Irish people are living longer and staying healthier for longer. This is fantastic news for us as a society, but it does present unique challenges economically as our population ages. As Ireland ages, it no longer looks like the State can balance current pension obligations with already stretched public finances.
Like many other developed economies, the State funds its Pension system on a ‘Pay-As-You-Go’ basis. This means that current workers fund the current State Pension payment. In an ageing population, this means a smaller portion of the working age people will fund the pension payments of an increasing pensioner population.
Last month, the Government published the Report of the Commission on Pensions and discussed the proposal to increase the State pension age by three months every year from 2028. Currently, the State retirement age in Ireland is 66 years.
Under the new recommendations, the new pension age would reach 67 by 2031, and it would increase again by three months every two years from 2033 onwards. Therefore, under this newly proposed plan the pension age would be set at 68 years from 2039.
The report suggested:
- Reductions in weekly payment rates
- Increase State pension age
- Increase PRSI contribution rates for the self-employed, employees and employers
- PRSI base broadening measures
Why does the State Pension age matter?
Around one third of all workers, and close to half of all private sector workers, will rely solely on the State pension as their retirement income. Currently, to support the rising pension costs, there are four people of working age supporting each person aged 65 and over. The number is expected to fall further, with two workers supporting each retiree by 2050.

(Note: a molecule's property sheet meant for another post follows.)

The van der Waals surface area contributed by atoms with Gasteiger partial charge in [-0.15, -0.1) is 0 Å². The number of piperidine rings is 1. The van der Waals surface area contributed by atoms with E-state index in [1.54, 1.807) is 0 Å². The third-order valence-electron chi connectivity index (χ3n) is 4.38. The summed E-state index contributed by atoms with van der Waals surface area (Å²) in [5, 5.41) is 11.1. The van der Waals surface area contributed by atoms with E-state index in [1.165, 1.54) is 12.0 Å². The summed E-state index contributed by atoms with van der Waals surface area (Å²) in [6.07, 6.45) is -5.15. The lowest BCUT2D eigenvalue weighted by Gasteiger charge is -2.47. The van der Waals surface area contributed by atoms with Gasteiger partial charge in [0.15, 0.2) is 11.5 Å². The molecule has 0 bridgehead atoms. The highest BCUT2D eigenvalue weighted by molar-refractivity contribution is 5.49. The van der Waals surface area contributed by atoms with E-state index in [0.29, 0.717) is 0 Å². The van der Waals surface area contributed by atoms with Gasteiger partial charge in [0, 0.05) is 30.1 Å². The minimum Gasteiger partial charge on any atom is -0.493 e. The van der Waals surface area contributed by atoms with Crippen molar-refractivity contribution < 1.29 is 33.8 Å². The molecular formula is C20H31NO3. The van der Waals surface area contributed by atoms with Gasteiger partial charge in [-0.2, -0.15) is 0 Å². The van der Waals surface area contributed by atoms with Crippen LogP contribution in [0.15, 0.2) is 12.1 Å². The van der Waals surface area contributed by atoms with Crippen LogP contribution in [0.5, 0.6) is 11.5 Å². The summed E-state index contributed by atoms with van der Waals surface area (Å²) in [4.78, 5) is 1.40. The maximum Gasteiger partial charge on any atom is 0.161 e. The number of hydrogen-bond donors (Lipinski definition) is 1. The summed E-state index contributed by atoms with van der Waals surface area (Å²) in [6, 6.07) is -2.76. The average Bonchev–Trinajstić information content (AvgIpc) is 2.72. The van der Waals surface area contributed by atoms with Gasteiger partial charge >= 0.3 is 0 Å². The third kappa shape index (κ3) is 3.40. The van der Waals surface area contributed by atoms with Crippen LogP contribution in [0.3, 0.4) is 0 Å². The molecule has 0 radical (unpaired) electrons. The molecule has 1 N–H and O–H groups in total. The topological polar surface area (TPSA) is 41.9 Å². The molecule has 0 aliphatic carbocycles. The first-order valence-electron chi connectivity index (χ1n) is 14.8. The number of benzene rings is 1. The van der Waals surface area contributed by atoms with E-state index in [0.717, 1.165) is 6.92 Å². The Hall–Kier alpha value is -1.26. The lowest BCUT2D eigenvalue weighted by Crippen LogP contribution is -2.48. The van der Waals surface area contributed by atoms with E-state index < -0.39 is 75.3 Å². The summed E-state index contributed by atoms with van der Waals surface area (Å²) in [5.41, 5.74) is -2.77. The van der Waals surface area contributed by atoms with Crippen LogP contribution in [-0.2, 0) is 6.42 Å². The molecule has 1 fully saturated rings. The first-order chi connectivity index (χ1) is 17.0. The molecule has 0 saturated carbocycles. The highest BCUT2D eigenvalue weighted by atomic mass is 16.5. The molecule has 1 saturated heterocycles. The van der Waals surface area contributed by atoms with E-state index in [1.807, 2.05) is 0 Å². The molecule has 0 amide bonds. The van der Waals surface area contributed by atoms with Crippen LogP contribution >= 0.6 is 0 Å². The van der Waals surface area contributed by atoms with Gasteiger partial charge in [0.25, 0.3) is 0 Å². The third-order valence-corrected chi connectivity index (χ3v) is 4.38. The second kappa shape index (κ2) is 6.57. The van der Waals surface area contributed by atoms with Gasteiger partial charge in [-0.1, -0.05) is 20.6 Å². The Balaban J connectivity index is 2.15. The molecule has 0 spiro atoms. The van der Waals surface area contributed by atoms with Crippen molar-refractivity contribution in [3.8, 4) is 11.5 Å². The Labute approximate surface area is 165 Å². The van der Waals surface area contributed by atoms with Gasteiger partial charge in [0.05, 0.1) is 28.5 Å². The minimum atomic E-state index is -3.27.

As a way of addressing this issue, the Commission on Pensions has recommended that the State pension age raises in line with life expectancy. Life expectancy is predicted to rise to the ages of 82 for men and 85.7 for women by 2029. By 2070, life expectancy is set to rise to 86.8 for men and 90.4 for women. This translates to the state pensions age increasing to 72.
For many people retiring at 72 will not be an option due to work or health reasons, and they may need to retire much younger. This means there could be gap years between when your pension starts and when you finish working. If this was to happen you would have to sign on for unemployment benefit.
Jobseeker’s Benefit is currently at €203 per week, which is a small sum in comparison with your usual wage when starting your retirement. Therefore, it is necessary to start a private pension in preparation for any eventuality. Unfortunately, only six in ten Irish workers have some form of a private pension, according to data published by the Central Statistics Office in June 2020.
When should I start my pension?
Simply put, without a pension you may not be able to afford to maintain your lifestyle in retirement.
There are also many advantages to having a pension. A pension is similar to a long-term savings plan but with tax relief, meaning some of the money that would have gone to the government as tax goes into your pension instead.
Private pensions are a great way of saving for retirement and bolstering any income you will receive from the State Pension when you reach retirement age. It is important to remember that the current state pension for people aged 66 or over is €248.39 per week, only a small increase from Jobseeker’s Benefit.
Could you survive on the State pension alone? What will your finances look like in retirement? These are the questions you need to ask yourself.
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